Serial entrepreneurs and today's Silicon Valley

What makes a serial entrepreneur?

Marc Andreessen
Marc Andreessen
Marc Andreessen is the chair of Opsware and cofounder of Ning, a consumer Internet company. He is best known as a cofounder of Netscape Communications Corporation and co-author of Mosaic, the first widely-used web browser. This is a repost of writings from his blog at blog.pmarca.com.
3 min read

Several days ago, Gary Rivlin of the New York Times called me about a story he was writing about the brilliant Max Levchin of Paypal and Slide, and the general topic of serial entrepreneurs in Silicon Valley. The story came out yesterday; below are the notes I prepared for my conversation with Gary.

In a nutshell, Gary's question to me was: what makes serial entrepreneurs tick? Why do people like Max keep going and start new companies when they could just park it on a beach and suck down mai tais?

First, in my experience, Silicon Valley entrepreneurs are all over the map when it comes to personality and motivation. Some are purely mercenary -- one hit and they're out. Others just love the technology, and the business is a side effect. Still others are like Chauncey Gardiner in Being There. And some just love starting and building companies.

Second, there were serial entrepreneurs in the past, but there are certainly more now than ever before. There are many factors that lead to this -- here are the big ones:

* There are simply more entrepreneurs now -- due to the amazing surge in venture capital and the culture of startups over the last 10-15 years -- so you'd expect more serial entrepreneurs just based on that.

* A lot of new companies simply develop faster these days than they did in the past. Microsoft and Oracle, for example, both needed 10 years of incredibly work to get to their IPOs (both founded in '76, IPO in '86), and they only had a few hundred employees each when they went public -- and those were the two biggest software successes of their era.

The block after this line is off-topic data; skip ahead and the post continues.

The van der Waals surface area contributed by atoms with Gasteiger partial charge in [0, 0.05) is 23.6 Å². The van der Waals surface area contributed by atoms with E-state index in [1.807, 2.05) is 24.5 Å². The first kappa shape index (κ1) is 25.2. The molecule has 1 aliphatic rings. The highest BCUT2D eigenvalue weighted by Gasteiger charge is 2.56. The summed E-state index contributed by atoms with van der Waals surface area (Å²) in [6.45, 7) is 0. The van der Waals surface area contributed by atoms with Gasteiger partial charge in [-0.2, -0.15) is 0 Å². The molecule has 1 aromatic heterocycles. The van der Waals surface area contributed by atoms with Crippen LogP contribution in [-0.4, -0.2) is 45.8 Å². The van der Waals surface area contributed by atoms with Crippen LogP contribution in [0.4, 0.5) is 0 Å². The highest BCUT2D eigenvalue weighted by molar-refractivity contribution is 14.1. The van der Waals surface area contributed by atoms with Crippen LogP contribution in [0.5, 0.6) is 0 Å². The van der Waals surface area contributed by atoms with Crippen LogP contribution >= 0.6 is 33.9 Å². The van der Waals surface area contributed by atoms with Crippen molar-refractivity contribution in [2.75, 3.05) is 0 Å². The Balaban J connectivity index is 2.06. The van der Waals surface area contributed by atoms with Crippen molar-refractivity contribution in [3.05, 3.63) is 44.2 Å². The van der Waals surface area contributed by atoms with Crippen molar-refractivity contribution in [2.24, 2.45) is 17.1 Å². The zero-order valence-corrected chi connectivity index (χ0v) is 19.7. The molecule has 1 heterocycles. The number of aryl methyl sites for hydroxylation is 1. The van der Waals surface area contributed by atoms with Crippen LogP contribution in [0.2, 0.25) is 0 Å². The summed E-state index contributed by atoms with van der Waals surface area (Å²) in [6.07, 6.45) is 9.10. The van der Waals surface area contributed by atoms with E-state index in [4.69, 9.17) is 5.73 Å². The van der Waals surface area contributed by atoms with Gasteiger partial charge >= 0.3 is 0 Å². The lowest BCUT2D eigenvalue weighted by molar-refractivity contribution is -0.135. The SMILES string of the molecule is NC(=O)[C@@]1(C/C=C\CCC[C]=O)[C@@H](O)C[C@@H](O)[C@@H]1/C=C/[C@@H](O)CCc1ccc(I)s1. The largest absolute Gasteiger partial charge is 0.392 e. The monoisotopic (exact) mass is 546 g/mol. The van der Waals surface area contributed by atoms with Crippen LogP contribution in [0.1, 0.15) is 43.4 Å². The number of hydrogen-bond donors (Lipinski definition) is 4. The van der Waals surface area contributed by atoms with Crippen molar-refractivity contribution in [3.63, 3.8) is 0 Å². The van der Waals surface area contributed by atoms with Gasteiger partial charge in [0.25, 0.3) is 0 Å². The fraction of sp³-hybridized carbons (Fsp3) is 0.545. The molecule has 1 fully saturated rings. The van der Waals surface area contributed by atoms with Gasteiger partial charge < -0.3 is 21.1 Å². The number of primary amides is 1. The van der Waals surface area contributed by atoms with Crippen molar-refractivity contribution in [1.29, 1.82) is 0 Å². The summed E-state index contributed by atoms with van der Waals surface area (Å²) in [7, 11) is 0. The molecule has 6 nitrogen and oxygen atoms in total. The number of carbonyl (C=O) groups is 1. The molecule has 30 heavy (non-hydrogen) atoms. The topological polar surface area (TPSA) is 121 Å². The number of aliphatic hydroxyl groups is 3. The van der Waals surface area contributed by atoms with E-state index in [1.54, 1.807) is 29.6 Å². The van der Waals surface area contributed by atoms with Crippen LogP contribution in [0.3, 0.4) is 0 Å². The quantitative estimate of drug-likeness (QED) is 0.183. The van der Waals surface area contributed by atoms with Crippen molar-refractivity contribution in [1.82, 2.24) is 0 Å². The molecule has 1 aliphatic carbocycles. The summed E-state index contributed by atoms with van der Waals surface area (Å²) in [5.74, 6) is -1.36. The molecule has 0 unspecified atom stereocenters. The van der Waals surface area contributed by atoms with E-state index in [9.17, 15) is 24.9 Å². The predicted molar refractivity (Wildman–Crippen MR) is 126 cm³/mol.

Versus these days, when many companies are founded, built, scaled up, and sold (or, yes, taken public!) in a few years.

The process can happen so fast that people are freed up much faster; therefore, upon being freed up they are younger and tend to have more raw energy than people who in the past would have spent 10 or 20 or 30 years building a single company -- and by the time they freed up, they maybe didn't want to put that level of effort into something again.

* Also because of the faster cycle time, when you start company #2 you can assume that it won't necessarily consume the next 10-20-30 years of your life -- you can probably build something successful over say 5 years, maybe 8 years max, and so you're not committing the rest of your life.

This makes it easier for people to say, OK, hey, it worked once, I'll try it again.

* The culture of startups in the Valley is clicking on all cylinders -- everything from fundraising to hiring to building out a management team to signing up lawyers and accountants and bankers is simply easier than ever before. I'm talking in a macro sense -- over the last 10 years, versus prior decades, even considering the early 2000's bust.

So it's just easier to start the next company that it was the past -- the "pain in the ass" factor is lower.

* In terms of exit, there are some IPO's, but the big thing is that M&A is a widely accepted and viable exit. Big companies in and related to the Valley have actually become quite good, in general, at acquiring small companies -- not perfect, but quite good. They do it frequently, in order to build out their product families or grow market share. This of course inspires more companies to be started and tends to compress the time cycles further.

Read more at Marc Andreessen's blog.